This is what it looks like when the Air Force tests its jet engines

The Air Force’s aircraft would be nothing without the incredible amounts of work and technology that goes into each airframe’s engines.

To ensure the safetly and function of each engine, they are subjected to a series of incredible testing on the ground. At this point, the engines are not yet attached to aircraft. And even after a series of testing, engines are still subjected to frequent mechanical checkups to ensure as much as possible that nothing will go wrong mid-flight.

Even after engines are used in flight, they are frequently taken off of planes and checked and tuned up. Here, an afterburner glows during a test engine run and diagnostics on an F-15 engine following repair.

Air Force spouses watch a US Air Force F-22 Raptor fighter aircraft engine run at the Hush House jet engine test facility.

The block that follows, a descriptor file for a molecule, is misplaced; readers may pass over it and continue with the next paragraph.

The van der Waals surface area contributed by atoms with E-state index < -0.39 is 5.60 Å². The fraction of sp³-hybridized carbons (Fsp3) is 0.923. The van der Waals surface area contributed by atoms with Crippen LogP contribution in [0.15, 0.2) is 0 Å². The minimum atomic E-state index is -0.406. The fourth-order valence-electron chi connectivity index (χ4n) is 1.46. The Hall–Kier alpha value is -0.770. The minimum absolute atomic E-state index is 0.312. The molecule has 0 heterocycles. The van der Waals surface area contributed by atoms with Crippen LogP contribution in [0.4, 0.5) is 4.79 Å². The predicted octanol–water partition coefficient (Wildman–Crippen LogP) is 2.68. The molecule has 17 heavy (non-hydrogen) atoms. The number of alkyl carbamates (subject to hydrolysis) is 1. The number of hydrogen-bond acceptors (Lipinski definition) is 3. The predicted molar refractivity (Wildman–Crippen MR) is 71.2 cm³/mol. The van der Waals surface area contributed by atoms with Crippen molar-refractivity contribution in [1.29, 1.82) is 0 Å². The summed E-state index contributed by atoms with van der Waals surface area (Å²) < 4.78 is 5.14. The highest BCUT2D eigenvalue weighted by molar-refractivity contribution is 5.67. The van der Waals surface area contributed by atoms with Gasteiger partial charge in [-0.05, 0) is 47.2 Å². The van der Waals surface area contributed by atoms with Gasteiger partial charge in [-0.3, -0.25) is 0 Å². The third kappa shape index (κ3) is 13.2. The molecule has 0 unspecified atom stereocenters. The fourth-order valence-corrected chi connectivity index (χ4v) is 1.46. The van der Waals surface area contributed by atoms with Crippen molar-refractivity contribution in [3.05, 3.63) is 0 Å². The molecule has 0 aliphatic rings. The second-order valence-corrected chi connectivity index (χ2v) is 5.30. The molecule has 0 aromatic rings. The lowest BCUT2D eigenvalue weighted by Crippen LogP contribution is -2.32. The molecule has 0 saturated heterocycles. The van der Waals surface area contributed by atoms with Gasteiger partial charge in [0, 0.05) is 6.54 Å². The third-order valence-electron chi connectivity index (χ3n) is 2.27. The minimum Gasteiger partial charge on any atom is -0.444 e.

Senior Airman Daniel San Miguel, an aerospace propulsion journeyman, oversees an F110-GE-129 engine being tested during its afterburner phase at Misawa Air Base, Japan.

Members of the 23rd Component Maintenance Squadron Propulsion Flight perform maintenance on a TF-34 engine that belongs to an A-10C Thunderbolt II.

Senior Airman John Fleetwood inspects an augmenter flame-holder and spray-rings during an engine tear down for an F-15.

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